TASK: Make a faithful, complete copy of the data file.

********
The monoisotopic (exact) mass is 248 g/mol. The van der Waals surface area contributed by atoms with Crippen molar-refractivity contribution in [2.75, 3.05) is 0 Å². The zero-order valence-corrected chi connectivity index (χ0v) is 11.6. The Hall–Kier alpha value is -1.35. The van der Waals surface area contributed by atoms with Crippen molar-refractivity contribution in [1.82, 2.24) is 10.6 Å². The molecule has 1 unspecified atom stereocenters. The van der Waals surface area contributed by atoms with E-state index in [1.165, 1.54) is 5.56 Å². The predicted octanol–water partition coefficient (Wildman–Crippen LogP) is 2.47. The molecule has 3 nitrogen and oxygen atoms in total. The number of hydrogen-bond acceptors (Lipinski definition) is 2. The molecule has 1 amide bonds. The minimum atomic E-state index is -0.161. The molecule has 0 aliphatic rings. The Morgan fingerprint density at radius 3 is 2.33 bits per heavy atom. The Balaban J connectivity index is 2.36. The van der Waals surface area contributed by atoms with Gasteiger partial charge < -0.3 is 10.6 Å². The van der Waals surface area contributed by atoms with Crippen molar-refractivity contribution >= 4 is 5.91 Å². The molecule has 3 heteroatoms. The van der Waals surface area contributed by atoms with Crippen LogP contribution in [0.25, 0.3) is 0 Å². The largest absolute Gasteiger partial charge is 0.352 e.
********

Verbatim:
The monoisotopic (exact) mass is 248 g/mol. The van der Waals surface area contributed by atoms with Crippen molar-refractivity contribution in [2.75, 3.05) is 0 Å². The zero-order valence-corrected chi connectivity index (χ0v) is 11.6. The Hall–Kier alpha value is -1.35. The van der Waals surface area contributed by atoms with Crippen molar-refractivity contribution in [1.82, 2.24) is 10.6 Å². The molecule has 1 unspecified atom stereocenters. The van der Waals surface area contributed by atoms with E-state index in [1.165, 1.54) is 5.56 Å². The predicted octanol–water partition coefficient (Wildman–Crippen LogP) is 2.47. The molecule has 3 nitrogen and oxygen atoms in total. The number of hydrogen-bond acceptors (Lipinski definition) is 2. The molecule has 1 amide bonds. The minimum atomic E-state index is -0.161. The molecule has 0 aliphatic rings. The Morgan fingerprint density at radius 3 is 2.33 bits per heavy atom. The Balaban J connectivity index is 2.36. The van der Waals surface area contributed by atoms with Gasteiger partial charge < -0.3 is 10.6 Å². The van der Waals surface area contributed by atoms with Crippen molar-refractivity contribution >= 4 is 5.91 Å². The molecule has 3 heteroatoms. The van der Waals surface area contributed by atoms with Crippen LogP contribution in [0.25, 0.3) is 0 Å². The largest absolute Gasteiger partial charge is 0.352 e.